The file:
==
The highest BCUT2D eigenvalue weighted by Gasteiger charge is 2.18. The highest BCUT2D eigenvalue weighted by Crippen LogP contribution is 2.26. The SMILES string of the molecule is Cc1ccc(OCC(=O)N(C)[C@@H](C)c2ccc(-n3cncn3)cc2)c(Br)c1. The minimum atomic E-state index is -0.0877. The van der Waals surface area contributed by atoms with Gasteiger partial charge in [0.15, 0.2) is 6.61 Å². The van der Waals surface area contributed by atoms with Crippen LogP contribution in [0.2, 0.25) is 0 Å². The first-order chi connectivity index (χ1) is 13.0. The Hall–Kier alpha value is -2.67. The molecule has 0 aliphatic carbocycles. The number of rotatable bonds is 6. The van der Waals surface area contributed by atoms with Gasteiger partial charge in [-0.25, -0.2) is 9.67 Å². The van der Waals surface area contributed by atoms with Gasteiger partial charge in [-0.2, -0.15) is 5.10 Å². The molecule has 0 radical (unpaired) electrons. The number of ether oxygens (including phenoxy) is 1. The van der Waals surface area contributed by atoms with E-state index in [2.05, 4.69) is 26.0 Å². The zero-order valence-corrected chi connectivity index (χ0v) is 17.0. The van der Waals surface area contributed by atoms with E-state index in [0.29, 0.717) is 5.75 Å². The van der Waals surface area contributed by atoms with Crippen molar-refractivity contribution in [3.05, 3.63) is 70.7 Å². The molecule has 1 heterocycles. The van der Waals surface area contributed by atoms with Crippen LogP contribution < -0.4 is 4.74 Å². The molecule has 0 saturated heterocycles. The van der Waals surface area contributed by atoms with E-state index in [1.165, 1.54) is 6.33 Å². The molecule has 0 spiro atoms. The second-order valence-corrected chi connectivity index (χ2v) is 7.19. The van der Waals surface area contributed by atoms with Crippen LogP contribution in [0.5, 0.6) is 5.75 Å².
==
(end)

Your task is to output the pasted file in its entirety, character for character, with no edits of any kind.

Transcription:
The highest BCUT2D eigenvalue weighted by Gasteiger charge is 2.18. The highest BCUT2D eigenvalue weighted by Crippen LogP contribution is 2.26. The SMILES string of the molecule is Cc1ccc(OCC(=O)N(C)[C@@H](C)c2ccc(-n3cncn3)cc2)c(Br)c1. The minimum atomic E-state index is -0.0877. The van der Waals surface area contributed by atoms with Gasteiger partial charge in [0.15, 0.2) is 6.61 Å². The van der Waals surface area contributed by atoms with Crippen LogP contribution in [0.2, 0.25) is 0 Å². The first-order chi connectivity index (χ1) is 13.0. The Hall–Kier alpha value is -2.67. The molecule has 0 aliphatic carbocycles. The number of rotatable bonds is 6. The van der Waals surface area contributed by atoms with Gasteiger partial charge in [-0.25, -0.2) is 9.67 Å². The van der Waals surface area contributed by atoms with Gasteiger partial charge in [-0.2, -0.15) is 5.10 Å². The molecule has 0 radical (unpaired) electrons. The number of ether oxygens (including phenoxy) is 1. The van der Waals surface area contributed by atoms with E-state index in [2.05, 4.69) is 26.0 Å². The zero-order valence-corrected chi connectivity index (χ0v) is 17.0. The van der Waals surface area contributed by atoms with E-state index in [0.29, 0.717) is 5.75 Å². The van der Waals surface area contributed by atoms with Crippen molar-refractivity contribution in [3.05, 3.63) is 70.7 Å². The molecule has 1 heterocycles. The van der Waals surface area contributed by atoms with Crippen LogP contribution < -0.4 is 4.74 Å². The molecule has 0 saturated heterocycles. The van der Waals surface area contributed by atoms with E-state index in [1.165, 1.54) is 6.33 Å². The molecule has 0 spiro atoms. The second-order valence-corrected chi connectivity index (χ2v) is 7.19. The van der Waals surface area contributed by atoms with Crippen LogP contribution in [0.5, 0.6) is 5.75 Å².